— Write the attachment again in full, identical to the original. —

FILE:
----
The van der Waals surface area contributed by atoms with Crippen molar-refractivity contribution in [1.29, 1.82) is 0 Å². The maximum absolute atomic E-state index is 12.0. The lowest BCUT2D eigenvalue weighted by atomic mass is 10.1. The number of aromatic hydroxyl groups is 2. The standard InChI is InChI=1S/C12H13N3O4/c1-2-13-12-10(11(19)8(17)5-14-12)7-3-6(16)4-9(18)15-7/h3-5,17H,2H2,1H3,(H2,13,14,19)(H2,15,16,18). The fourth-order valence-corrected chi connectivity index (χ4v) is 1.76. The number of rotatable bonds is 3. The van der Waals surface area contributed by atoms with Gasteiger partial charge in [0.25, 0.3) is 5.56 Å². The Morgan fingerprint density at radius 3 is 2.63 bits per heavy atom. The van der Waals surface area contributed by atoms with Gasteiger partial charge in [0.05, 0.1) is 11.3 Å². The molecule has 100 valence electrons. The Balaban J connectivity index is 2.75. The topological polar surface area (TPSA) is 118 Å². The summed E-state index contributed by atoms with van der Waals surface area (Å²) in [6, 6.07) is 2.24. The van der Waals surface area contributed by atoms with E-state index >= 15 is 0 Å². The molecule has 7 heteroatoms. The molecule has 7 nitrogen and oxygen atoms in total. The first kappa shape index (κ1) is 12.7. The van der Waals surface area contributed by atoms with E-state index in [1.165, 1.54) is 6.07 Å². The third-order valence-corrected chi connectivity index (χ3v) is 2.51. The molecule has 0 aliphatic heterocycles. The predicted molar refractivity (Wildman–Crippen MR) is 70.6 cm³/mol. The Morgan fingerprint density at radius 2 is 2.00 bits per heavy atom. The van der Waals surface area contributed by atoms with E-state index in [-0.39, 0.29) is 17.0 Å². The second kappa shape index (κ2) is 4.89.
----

The van der Waals surface area contributed by atoms with Crippen molar-refractivity contribution in [1.29, 1.82) is 0 Å². The maximum absolute atomic E-state index is 12.0. The lowest BCUT2D eigenvalue weighted by atomic mass is 10.1. The number of aromatic hydroxyl groups is 2. The standard InChI is InChI=1S/C12H13N3O4/c1-2-13-12-10(11(19)8(17)5-14-12)7-3-6(16)4-9(18)15-7/h3-5,17H,2H2,1H3,(H2,13,14,19)(H2,15,16,18). The fourth-order valence-corrected chi connectivity index (χ4v) is 1.76. The number of rotatable bonds is 3. The van der Waals surface area contributed by atoms with Gasteiger partial charge in [0.25, 0.3) is 5.56 Å². The Morgan fingerprint density at radius 3 is 2.63 bits per heavy atom. The van der Waals surface area contributed by atoms with Gasteiger partial charge in [0.05, 0.1) is 11.3 Å². The molecule has 100 valence electrons. The Balaban J connectivity index is 2.75. The topological polar surface area (TPSA) is 118 Å². The summed E-state index contributed by atoms with van der Waals surface area (Å²) in [6, 6.07) is 2.24. The van der Waals surface area contributed by atoms with E-state index >= 15 is 0 Å². The molecule has 7 heteroatoms. The molecule has 7 nitrogen and oxygen atoms in total. The first kappa shape index (κ1) is 12.7. The van der Waals surface area contributed by atoms with E-state index in [1.165, 1.54) is 6.07 Å². The third-order valence-corrected chi connectivity index (χ3v) is 2.51. The molecule has 0 aliphatic heterocycles. The predicted molar refractivity (Wildman–Crippen MR) is 70.6 cm³/mol. The Morgan fingerprint density at radius 2 is 2.00 bits per heavy atom. The van der Waals surface area contributed by atoms with E-state index in [-0.39, 0.29) is 17.0 Å². The second kappa shape index (κ2) is 4.89.